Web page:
This post is part of a series of chapter summaries of the arguments made in my new book, Making Kids ClevererThe rest of the series can be found here.

This last chapter is aimed specifically at teachers and makes the case that if our aim is to make children cleverer then we should adopt explicit instruction. We look at why other methodologies which have problem solving at their heart are likely to be ineffective and look back to Chapter 6 on memory to understand why explicit instruction is likely to work best.

One thing to make clear is that explicit instruction – or fully guided instruction if you prefer – is not the same as lecturing. It involves lots of interaction and guided practice but is all mediated by the person who is hopefully the most knowledgeable in the room.

Another reason for electing to use explicit instruction is that it is likely to be more motivating. Many people make the mistake that giving children lots of ‘authentic,’ ‘real-world’ and ‘hands on’ activities is the best way to motivate them but I suggest that helping children become successful and difficult things is much more likely to result in sustained motivation.

I suggest that although it’s important for children to be challenged, success must precede struggle. In the past I’ve made the mistake of thinking that instruction should be full of ‘desirable difficulties’ but now understand that on first teaching we should, in fact, be making things as easy as possible for children to perform well. Only when they have ‘encoded success’ should we consider ramping up the challenge. Techniques like spacing and interleaving work best when children are truing to recall what they have already been taught. The effort of trying to dredge something up from memory build better storage strength (the ability to remember things later) whereas being asked to struggle at something you haven’t yet learned is just annoying.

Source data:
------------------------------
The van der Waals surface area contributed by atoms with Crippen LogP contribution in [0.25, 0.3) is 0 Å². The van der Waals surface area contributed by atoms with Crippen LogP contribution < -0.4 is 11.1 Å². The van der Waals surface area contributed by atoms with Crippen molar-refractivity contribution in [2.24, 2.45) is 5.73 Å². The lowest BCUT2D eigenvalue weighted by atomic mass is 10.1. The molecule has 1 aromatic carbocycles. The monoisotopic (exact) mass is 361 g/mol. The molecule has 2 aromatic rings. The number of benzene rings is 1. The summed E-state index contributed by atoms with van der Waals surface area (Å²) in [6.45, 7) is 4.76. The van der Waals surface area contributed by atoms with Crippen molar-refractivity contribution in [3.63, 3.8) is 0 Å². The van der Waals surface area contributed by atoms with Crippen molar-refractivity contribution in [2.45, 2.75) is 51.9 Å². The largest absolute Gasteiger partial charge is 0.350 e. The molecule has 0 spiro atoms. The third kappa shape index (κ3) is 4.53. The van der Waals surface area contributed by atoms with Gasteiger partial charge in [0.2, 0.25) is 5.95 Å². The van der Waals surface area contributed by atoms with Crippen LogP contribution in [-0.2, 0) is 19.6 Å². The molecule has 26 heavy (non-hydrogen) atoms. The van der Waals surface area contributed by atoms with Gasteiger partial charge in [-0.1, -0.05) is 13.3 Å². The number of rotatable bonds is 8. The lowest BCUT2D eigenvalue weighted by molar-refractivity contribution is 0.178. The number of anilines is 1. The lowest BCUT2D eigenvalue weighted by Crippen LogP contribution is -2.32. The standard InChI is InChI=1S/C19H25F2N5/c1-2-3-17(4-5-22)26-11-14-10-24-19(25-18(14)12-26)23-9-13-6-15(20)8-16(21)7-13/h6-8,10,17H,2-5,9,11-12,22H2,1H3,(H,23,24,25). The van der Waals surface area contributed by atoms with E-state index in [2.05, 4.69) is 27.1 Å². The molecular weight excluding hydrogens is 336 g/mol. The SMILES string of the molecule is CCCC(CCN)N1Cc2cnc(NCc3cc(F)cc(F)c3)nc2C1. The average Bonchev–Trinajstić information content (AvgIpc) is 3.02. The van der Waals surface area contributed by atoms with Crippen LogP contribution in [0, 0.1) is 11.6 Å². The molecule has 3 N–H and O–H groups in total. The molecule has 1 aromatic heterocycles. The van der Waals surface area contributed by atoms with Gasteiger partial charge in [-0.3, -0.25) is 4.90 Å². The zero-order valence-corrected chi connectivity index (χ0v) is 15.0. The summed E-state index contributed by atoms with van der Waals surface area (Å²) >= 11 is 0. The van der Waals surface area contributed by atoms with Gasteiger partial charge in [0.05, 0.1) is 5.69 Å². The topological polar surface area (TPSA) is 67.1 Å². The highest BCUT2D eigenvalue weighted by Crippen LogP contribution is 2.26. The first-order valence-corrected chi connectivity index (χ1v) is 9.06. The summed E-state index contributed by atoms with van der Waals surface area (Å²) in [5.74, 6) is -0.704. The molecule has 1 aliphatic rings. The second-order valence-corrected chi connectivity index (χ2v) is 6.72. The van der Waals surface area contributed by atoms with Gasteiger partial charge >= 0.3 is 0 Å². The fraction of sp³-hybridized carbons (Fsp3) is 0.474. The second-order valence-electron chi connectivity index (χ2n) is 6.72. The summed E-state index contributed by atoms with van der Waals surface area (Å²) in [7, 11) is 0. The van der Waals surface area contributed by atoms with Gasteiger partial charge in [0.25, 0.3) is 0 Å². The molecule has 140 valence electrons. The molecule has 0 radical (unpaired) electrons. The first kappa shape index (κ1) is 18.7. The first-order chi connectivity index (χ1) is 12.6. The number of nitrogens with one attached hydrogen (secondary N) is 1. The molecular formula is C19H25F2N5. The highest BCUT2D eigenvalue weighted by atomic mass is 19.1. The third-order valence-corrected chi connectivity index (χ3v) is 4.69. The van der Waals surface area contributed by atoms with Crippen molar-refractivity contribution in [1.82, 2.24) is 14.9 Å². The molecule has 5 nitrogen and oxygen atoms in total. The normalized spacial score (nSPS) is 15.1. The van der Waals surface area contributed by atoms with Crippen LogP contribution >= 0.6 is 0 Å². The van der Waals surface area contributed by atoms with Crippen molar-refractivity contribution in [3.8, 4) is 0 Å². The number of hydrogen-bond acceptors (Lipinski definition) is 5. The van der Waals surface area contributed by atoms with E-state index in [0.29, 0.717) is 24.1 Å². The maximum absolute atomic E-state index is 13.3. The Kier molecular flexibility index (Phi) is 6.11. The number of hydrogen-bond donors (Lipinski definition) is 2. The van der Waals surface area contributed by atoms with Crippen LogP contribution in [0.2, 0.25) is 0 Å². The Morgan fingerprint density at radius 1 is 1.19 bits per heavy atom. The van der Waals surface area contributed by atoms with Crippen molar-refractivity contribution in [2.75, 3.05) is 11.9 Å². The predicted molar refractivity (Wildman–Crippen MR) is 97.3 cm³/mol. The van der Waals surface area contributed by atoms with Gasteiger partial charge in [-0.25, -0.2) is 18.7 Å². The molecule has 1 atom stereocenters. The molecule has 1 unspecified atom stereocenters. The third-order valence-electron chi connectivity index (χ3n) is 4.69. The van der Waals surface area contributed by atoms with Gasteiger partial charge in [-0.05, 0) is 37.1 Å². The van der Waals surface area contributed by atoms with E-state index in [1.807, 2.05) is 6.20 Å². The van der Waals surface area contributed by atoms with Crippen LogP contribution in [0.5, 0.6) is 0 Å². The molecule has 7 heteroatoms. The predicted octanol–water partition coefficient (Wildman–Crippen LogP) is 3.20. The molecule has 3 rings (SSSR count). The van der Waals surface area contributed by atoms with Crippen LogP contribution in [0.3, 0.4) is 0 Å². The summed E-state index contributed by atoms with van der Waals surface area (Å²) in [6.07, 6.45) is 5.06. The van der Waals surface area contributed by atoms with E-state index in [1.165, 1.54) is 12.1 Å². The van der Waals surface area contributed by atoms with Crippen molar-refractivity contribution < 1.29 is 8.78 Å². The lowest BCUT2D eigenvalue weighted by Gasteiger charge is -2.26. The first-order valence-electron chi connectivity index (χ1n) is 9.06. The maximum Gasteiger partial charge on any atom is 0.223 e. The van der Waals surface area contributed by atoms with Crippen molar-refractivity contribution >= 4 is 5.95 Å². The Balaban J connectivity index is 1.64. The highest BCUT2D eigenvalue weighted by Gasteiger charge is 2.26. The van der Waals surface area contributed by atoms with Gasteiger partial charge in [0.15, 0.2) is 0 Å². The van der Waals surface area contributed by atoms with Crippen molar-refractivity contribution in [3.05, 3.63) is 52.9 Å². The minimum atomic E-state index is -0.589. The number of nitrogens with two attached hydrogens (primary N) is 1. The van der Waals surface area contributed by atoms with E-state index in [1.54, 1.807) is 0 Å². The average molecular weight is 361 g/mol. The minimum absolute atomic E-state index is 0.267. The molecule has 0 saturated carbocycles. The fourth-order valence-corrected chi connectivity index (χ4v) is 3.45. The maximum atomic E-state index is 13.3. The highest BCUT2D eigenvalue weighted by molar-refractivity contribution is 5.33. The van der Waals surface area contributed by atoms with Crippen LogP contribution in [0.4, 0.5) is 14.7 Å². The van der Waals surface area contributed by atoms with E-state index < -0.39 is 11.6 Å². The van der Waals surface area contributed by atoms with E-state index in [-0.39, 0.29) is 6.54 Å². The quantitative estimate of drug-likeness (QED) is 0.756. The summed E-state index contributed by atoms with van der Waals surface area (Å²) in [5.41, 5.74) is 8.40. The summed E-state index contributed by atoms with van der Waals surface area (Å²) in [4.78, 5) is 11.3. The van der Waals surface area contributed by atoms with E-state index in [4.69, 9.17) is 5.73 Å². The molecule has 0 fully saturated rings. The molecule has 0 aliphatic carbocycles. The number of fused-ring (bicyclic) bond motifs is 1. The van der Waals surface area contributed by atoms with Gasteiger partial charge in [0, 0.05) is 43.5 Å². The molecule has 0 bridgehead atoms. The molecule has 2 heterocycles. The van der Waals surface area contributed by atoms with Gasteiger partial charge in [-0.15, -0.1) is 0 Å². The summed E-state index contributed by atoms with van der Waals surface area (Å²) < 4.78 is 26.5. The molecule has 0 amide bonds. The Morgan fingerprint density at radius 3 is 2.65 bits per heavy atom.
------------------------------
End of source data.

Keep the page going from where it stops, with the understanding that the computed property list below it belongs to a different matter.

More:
The argument is that if we are teaching to make children cleverer we should have two goals: to get them to experience successful performance and to internalise their ability to perform successfully without assistance. These are long term goals and cannot be accomplished in single lessons or even in brief sequences. Instead, we should expect to see children slowly acquire expertise over months and years.

The project of making children cleverer requires that we focus on the minutiae as well as trying to maintain a sense of the bigger picture and so, much of the chapter is taken up with specific, practical advice for encoding success and for judiciously increasing challenge. 

However, we must remember that how we teach is only meaningful if we have made good decisions about what we teach. And thinking about what we teach is enhanced by remembering that our aim is to help children become more creative, be better problem solvers, think more critically and be more collaborative.